Mitra finally got an opportunity to realize his dream of carrying out research. While Mitra was teaching in College, Sir Asutosh Mookerjee, the then Vice-Chancellor of the Calcutta University was trying to initiate postgraduate teaching and research in science. With the untiring efforts of Sir Asutosh, the University College of Science was established in 1916. Mitra was one among those who were invited by Mookerjee to join the newly created Department of Physics in the newly created University college of Science. Mitra, who was then twent-six years old, joined the Department as Lecturer. This marked the beginning of Mitra’s outstanding scientific career. C. V. Raman joined the Department as Palit Professor. Mitra started working under Raman’s guidance on interference and diffraction of light. Mitra worked in the laboratory of C.V. Raman in the Indian Association for the Cultivation of Science. It took him only three years to complete his doctorate thesis which enabled him to get a D.Sc. from Calcutta University in 1919.

In 1920 Mitra went to the University of Sorbonne in Paris where he joined the research group of Charles Fabry (1867-1945), who had discovered ozone in the upper atmosphere in 1913. At Fabry’s Laboratory Mitra worked on the determination of wavelength standards in the region 2000-2300 angstrom of the copper spectrum. Based on this work he got his second doctorate in 1923. From Sorbonne he went to work under Marie Curie at the Institute of Radium. However, he did not stay there long. He went to work with Prof. Gutton, who was working on radio valve circuits in the Institute of Physics at the Universtiy of Nancy, Paris. Though he spent only a few months at Gutton’s Laboratory but it was here that he finally made up his mind to make his career in radio research.

Why did he choose to shift to radio research though he was successful in spectroscopic research? “May be”, as J. N. Bhar wrote, “he had been so deeply influenced by Bose’s experiment on wireless waves that a desire for doing research in this line lay hidden in his subconscious mind”. It may be noted that Mitra witnessed Bose’s experiments when he was a student in Presidency College. Whatever might be the reason it was certainly a bold decision. When Mitra took his decision to pursue a career in radio science, it was still in its infancy. Radio science was not a part of the curriculum of any university in India and so there was no question of availability of any research facility in the subject. Without being deterred by these obstacles he wrote to Sir Asutosh Mookerjee about his decision. Sir Asutosh in his reply dated 10th May 1923 wrote: “I am glad to receive your letter dated 18th April and to hear that you have been so successful in your work. The course of investigation you suggest as to signals by wireless telegraphy is very attractive. Do please draw up a scheme and make it as inexpensive as possible. I shall see what we can do. But you must rest assured that there will be plenty of opposition. That need not frighten us; we shall have to fight our way through.”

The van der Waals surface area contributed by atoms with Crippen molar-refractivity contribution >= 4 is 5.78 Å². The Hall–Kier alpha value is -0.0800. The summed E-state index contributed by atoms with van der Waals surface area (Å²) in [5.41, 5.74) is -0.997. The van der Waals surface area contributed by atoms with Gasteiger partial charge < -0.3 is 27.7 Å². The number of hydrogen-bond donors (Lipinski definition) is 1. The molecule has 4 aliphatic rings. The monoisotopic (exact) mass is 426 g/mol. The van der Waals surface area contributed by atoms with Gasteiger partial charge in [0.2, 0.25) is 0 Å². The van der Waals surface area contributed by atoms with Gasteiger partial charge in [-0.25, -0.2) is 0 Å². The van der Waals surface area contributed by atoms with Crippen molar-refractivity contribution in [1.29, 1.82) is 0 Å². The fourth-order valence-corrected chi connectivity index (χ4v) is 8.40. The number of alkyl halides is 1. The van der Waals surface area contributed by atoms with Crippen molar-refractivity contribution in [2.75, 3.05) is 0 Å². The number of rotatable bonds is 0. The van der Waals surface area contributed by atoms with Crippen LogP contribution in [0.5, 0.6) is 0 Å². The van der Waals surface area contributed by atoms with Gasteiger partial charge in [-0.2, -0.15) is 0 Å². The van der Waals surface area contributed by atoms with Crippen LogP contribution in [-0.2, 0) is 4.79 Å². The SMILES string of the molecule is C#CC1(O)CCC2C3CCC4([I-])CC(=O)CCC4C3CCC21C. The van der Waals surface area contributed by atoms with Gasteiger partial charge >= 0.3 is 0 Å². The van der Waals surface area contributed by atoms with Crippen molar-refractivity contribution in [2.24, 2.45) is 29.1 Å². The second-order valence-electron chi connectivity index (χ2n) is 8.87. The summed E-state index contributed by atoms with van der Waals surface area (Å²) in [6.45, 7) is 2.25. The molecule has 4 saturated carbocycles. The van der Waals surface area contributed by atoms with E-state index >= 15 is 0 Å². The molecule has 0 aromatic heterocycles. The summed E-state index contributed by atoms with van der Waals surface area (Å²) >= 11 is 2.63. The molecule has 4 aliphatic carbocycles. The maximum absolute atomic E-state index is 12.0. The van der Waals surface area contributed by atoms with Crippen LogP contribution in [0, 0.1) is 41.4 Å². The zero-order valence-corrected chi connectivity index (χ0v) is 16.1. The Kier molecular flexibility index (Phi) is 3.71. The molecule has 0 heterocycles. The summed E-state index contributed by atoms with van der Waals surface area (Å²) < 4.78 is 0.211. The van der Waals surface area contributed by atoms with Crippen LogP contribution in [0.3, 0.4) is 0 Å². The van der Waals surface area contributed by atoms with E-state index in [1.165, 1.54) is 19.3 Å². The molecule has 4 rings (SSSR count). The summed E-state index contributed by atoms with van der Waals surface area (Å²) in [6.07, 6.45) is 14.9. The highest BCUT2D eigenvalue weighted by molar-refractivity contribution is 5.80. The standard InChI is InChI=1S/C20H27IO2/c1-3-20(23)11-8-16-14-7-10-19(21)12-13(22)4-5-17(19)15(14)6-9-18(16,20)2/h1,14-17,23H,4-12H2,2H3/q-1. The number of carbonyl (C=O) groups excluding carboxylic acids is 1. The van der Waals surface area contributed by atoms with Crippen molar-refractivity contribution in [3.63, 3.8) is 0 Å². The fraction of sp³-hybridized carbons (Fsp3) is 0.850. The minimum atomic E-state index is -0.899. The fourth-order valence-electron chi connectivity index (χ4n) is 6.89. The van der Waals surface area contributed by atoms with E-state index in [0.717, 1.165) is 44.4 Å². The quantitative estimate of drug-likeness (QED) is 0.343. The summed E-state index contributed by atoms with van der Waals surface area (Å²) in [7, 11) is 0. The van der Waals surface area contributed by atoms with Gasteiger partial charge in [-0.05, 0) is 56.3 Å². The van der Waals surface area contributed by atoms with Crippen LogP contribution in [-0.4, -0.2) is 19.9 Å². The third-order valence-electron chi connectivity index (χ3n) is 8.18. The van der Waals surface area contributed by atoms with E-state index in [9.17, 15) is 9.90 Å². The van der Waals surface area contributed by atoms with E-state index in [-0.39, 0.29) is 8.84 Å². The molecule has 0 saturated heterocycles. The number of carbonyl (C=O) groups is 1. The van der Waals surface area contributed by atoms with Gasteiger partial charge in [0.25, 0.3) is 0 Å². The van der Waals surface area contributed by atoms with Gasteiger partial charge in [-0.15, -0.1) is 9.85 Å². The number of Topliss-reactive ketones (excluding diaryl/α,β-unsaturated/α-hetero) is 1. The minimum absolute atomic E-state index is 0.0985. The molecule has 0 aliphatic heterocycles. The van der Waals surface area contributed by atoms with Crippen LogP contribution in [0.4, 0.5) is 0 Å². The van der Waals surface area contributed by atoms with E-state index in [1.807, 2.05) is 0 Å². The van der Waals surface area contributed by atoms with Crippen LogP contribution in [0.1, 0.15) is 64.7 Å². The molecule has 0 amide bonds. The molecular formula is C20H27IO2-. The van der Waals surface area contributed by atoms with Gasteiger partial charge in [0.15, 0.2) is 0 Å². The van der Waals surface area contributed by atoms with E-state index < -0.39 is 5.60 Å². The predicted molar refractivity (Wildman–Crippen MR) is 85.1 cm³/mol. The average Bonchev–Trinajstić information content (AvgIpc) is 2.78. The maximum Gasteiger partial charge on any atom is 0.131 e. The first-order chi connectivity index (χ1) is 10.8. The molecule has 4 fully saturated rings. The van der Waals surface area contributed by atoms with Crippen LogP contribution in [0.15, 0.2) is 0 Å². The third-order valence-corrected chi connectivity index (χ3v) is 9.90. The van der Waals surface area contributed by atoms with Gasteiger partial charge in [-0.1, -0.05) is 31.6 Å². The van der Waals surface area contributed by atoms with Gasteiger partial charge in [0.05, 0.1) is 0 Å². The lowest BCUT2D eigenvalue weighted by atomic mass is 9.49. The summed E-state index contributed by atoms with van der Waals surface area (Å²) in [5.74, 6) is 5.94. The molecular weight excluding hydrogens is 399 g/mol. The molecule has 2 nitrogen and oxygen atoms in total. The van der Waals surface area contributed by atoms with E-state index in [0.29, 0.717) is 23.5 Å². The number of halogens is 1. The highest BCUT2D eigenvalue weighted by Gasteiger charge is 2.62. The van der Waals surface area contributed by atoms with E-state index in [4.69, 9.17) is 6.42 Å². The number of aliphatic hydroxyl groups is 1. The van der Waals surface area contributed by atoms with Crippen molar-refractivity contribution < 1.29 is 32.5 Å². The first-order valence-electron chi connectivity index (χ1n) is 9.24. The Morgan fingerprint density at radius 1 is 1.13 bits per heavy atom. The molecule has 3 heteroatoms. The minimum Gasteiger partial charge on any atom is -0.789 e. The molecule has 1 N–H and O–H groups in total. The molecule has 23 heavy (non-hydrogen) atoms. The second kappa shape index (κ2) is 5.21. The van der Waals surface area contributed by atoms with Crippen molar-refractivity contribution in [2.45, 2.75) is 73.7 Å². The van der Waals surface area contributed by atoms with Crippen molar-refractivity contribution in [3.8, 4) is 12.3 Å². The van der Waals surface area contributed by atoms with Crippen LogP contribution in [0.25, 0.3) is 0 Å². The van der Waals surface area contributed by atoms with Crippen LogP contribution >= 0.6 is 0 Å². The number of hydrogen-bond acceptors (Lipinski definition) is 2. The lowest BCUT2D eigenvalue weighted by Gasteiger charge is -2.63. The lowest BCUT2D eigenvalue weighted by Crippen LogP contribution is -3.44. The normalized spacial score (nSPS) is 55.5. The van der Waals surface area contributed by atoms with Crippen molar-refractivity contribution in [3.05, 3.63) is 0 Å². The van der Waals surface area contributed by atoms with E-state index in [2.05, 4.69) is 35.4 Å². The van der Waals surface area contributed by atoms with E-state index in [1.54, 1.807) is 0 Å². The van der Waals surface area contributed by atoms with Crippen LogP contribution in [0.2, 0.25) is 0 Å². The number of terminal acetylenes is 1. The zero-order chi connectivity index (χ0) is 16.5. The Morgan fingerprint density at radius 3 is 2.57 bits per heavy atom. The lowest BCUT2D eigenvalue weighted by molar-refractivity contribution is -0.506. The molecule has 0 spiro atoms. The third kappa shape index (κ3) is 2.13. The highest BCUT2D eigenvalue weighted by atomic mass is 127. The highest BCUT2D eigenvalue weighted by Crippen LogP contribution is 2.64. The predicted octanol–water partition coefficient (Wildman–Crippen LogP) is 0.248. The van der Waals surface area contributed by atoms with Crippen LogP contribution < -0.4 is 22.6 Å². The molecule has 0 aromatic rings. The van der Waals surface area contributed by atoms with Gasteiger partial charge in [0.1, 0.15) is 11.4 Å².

Mitra returned from France at the end of 1923 and he was appointed Khaira Professor of Physics. He became a part of the team consisting of C. V. Raman, D. M. Bose and others who organised the post-graduate teaching in physics in the Calcutta University. Mitra’s task was to establish the `wireless section’ for teaching and carrying out research in the new subject. With the active support of Sir Asutosh Mookerjee, Mitra was able to start for the first time postgraduate teaching and research on wireless in India.

To have an understanding of the significance of Mitra’s work one should have an idea of ionosphere and what was the status of its understanding when Mitra started his work. The presence of ionosphere is vital for long distance radio communication. Ionosphere is a region of the upper atmosphere that reflects short radio waves enabling transmission to be made round the curved surface of the earth by sky waves. All regions of our atmosphere are defined in terms of ionization, temperature and composition. The region which extends form 60 km to several thousand kilometers above the earth is called ionosphere. The existence of an ionized layer in the atmosphere or the ionosphere was first suspected in 1882 by the Scottish physicist Balfour Stewart. He proposed the existence of a layer of air capable of conducting electricity in the upper atmosphere, and whose presence, Stewart thought, was the reason for the continuous minor variation in Earth’s magnetic field. However, Stewart’s prediction remained mostly unnoticed till 1901 when Guglielmo Marconi (1874-1937) succeeded transmitting wireless signals across the Atlantic Ocean, a distance of about 2800 kilometres. For physicists this was an unexpected achievement. Because like light, radio waves also travel in straight lines and so their detection on the earth’s surface should not be possible beyond the line of sight. To explain the propagation of radio waves the existence of an electrically conducting air layer, as proposed by Stewart, was again invoked. This was in 1902. And this time this was proposed independently by Oliver Heavside and Arthur Kennelly. They proposed that such a layer situating about at a height of 80 km in the atmosphere would act as a repeater station by reflecting radio waves at a considerable distance beyond the horizon. The proposed layer came to be known as Kennelly-Heaveside layer, the existence of which was experimentally proved in 1924 by Edward V. Appleton and Samuel Jackson Barnett. They devised two alternative methods –the angle of incidence method and the frequency change method — to determine experimentally the location of the ionized layer which vary in behavior with the position of the sun and with sunspot cycle.